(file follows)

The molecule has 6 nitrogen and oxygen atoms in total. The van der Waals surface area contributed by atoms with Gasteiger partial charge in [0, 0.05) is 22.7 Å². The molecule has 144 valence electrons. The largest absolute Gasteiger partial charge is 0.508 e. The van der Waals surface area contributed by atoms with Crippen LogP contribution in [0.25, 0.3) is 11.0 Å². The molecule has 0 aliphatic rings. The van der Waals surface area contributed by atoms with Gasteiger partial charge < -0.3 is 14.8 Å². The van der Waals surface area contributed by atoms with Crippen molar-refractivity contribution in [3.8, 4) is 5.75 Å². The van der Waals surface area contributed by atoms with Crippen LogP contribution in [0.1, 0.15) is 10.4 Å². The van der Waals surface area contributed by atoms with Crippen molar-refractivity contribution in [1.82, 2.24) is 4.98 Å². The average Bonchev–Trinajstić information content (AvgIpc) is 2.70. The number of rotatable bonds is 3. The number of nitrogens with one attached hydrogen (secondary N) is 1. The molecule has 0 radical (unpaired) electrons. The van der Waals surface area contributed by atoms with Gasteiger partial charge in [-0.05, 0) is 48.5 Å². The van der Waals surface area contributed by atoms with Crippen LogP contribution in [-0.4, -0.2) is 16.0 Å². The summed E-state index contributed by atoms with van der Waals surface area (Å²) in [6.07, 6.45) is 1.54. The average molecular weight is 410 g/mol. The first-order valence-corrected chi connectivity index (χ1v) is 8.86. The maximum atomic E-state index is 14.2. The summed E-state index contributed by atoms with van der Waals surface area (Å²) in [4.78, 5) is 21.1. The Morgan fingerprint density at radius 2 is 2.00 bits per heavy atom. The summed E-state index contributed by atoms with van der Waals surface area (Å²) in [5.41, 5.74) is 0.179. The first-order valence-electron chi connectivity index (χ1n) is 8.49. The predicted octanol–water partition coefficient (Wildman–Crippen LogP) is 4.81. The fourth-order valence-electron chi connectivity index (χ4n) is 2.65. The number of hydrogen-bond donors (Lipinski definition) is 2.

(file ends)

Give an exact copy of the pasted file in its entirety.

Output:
The molecule has 6 nitrogen and oxygen atoms in total. The van der Waals surface area contributed by atoms with Gasteiger partial charge in [0, 0.05) is 22.7 Å². The molecule has 144 valence electrons. The largest absolute Gasteiger partial charge is 0.508 e. The van der Waals surface area contributed by atoms with Crippen LogP contribution in [0.25, 0.3) is 11.0 Å². The molecule has 0 aliphatic rings. The van der Waals surface area contributed by atoms with Gasteiger partial charge < -0.3 is 14.8 Å². The van der Waals surface area contributed by atoms with Crippen molar-refractivity contribution in [3.8, 4) is 5.75 Å². The van der Waals surface area contributed by atoms with Crippen LogP contribution in [0.1, 0.15) is 10.4 Å². The van der Waals surface area contributed by atoms with Crippen molar-refractivity contribution in [1.82, 2.24) is 4.98 Å². The average Bonchev–Trinajstić information content (AvgIpc) is 2.70. The number of rotatable bonds is 3. The number of nitrogens with one attached hydrogen (secondary N) is 1. The molecule has 0 radical (unpaired) electrons. The van der Waals surface area contributed by atoms with Gasteiger partial charge in [-0.05, 0) is 48.5 Å². The van der Waals surface area contributed by atoms with Crippen LogP contribution in [-0.4, -0.2) is 16.0 Å². The summed E-state index contributed by atoms with van der Waals surface area (Å²) in [6.07, 6.45) is 1.54. The average molecular weight is 410 g/mol. The first-order valence-corrected chi connectivity index (χ1v) is 8.86. The maximum atomic E-state index is 14.2. The summed E-state index contributed by atoms with van der Waals surface area (Å²) in [4.78, 5) is 21.1. The Morgan fingerprint density at radius 2 is 2.00 bits per heavy atom. The summed E-state index contributed by atoms with van der Waals surface area (Å²) in [5.41, 5.74) is 0.179. The first-order valence-electron chi connectivity index (χ1n) is 8.49. The predicted octanol–water partition coefficient (Wildman–Crippen LogP) is 4.81. The fourth-order valence-electron chi connectivity index (χ4n) is 2.65. The number of hydrogen-bond donors (Lipinski definition) is 2.